Leverhulme Visiting Professor (August - December 2013)
Donald D. Searing is Leverhulme Visiting Professor in the Department of Politics and International Relations at Royal Holloway, University of London, and Burton Craige Professor of Political Science at the University of North Carolina at Chapel Hill. Professor Searing writes on comparative politics, political psychology, and political elites. He has published articles on these subjects in the American Political Science Review, American Journal of Political Science, British Journal of Political Science, and most major professional journals in the discipline. He is also the author of Westminster's World: Understanding Political Roles (Harvard University Press, 1994).
Professor Searing is currently engaged in two research projects. One, with Professors Pamela Conover, Melanie Green and Jo Silvester, addresses the psychology of political leadership. It seeks to identify key motivations and skills that help politicians perform liberal democratic leadership’s principal functions: regime building, governing, accountability and representation. It investigates their psychological structure and dynamics, origins in pre-career and institutional learning, and behavioral consequences. The second research project, with Professor Pamela Conover, is a study of the civic side of citizenship in the United States and Great Britain. This examines ideologies of individualistic and social liberalism in the public mind: conceptions of identities, rights, duties, and the practices of deliberation and tolerance. Both research programs combine quantitative with qualitative methodologies to address themes in democratic theory.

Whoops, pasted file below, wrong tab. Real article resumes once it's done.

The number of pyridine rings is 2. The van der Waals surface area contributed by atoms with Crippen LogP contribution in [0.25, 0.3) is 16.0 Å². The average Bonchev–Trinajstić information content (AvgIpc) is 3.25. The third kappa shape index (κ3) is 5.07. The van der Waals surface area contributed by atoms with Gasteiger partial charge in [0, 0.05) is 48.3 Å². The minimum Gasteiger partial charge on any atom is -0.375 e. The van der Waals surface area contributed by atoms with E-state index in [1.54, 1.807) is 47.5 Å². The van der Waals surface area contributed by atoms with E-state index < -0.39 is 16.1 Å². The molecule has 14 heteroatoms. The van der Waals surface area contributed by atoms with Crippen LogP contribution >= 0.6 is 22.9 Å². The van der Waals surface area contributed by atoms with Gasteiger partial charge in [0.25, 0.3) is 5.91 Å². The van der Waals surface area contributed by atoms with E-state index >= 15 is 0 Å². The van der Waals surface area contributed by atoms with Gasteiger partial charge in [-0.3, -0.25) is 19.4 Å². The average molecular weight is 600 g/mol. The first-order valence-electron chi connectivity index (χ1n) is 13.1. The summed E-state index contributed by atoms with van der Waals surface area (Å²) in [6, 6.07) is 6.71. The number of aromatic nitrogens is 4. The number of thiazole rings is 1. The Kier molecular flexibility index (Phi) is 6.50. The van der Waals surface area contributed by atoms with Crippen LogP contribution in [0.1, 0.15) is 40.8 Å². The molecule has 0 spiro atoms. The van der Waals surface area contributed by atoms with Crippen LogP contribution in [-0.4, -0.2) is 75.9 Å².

Professor Searing has served on the Council of the American Political Science Association and on the editorial boards of the leading political science journals and has received a number of professional awards and honors including a Guggenheim Fellowship.
During his Visiting Professorship at Royal Holloway, Professor Searing will be working with academic staff and doctoral students in the Department of Politics and International Relations, participating in the work of the College’s Centre for the Social Sciences, and delivering three public Leverhulme Lectures: ‘Virtues and Vices of Liberal Democratic Leadership’; ‘Political Learning and Socialization in Parliamentary Institutions’; and 'Integrity in Political Careers: The Problem of Dirty Hands’.